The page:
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What Flossing Does For You and Why That’s Important

Strobel Dentistry

Restoring Smiles with Veneers Feeding Baby to Sleep and What it Means for Teeth

Earlier this month, the AP created quite the buzz with an article on the government’s removal of flossing from the federal dietary guidelines. They cited a lack of clinical evidence supporting the act - based on their own review of 25 studies - as the reason for the change, and questioned whether flossing had any benefit at all. The American Dental Association and the federal government were quick to come to flossing’s defense, calling it an “important oral hygiene practice,” but the question is now out there. With all this fuss over flossing, we wanted to weigh in on just why it is so important to dental health. ​ Flossing, quite simply, goes where brushing can’t, removing bacterial build up from in between the teeth before it can harden into damaging plaque and calculus. If not removed, this build up of bacteria can cause inflammation and infection, leading to gum disease, tooth decay and potentially bone loss. We see the difference with our patients all the time - puffy, red, bleeding gums and cavities between teeth for our patients who don’t floss, and a happier, healthier smile for those who do. This video from Coco Floss gives a great visual of just how much build up floss can remove.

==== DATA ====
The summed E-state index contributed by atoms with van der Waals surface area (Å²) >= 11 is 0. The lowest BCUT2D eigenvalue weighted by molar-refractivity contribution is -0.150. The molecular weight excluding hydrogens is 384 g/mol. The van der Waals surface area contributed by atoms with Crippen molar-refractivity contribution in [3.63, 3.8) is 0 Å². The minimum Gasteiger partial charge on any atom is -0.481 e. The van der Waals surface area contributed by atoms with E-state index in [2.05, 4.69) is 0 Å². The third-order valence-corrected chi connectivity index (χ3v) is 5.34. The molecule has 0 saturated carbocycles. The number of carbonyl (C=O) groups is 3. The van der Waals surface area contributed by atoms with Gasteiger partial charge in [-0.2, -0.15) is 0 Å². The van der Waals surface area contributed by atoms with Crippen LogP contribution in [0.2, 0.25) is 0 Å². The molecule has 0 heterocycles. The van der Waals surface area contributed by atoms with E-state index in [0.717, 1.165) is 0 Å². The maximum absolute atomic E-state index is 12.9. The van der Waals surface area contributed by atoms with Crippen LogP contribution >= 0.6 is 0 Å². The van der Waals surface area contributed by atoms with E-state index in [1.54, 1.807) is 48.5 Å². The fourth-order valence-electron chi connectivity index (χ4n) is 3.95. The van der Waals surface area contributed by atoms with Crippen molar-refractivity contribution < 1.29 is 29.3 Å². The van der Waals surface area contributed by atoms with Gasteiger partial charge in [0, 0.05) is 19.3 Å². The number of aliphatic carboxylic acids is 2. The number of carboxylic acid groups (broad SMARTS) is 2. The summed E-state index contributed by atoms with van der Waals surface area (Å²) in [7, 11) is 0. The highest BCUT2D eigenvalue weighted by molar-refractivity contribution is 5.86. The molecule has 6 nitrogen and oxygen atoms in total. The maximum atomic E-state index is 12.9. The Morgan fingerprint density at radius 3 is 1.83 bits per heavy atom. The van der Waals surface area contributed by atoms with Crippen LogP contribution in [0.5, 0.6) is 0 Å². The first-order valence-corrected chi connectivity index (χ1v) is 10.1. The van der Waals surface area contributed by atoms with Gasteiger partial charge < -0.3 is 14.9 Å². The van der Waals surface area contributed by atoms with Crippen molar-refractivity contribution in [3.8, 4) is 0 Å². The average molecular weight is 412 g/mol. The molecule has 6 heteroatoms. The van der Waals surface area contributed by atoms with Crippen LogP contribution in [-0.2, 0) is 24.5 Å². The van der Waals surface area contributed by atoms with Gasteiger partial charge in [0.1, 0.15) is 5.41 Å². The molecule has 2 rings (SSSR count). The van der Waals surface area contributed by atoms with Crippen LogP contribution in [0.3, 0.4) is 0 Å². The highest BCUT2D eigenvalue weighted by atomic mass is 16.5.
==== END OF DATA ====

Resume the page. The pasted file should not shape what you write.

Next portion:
So what prompted the removal of flossing from the guidelines in the first place? According to the ADA’s statement, it was not really about a lack scientific research, which was not even reviewed by the 2015 committee. Rather, brushing and flossing are supporting recommendations to actual dietary changes, such as avoiding added sugars, which fall within the purview of these guidelines. Since flossing was not reviewed, it was not included, but that was certainly not meant to imply it is not important.

The studies reviewed by the AP certainly call to light a lack of scientific research into the practice of flossing, which may be due in part to the limited funding available for dental research as a whole. While a lack of evidence in no way proves a lack of benefit, we would welcome additional clinical studies on the benefits of flossing to support the clear evidence we see in our practice every day. Hopefully this article serves as incentive to fund more research!

Of course, flossing is just one piece of the puzzle. Check out our oral hygiene home care tips for our recommendations on your daily routine!

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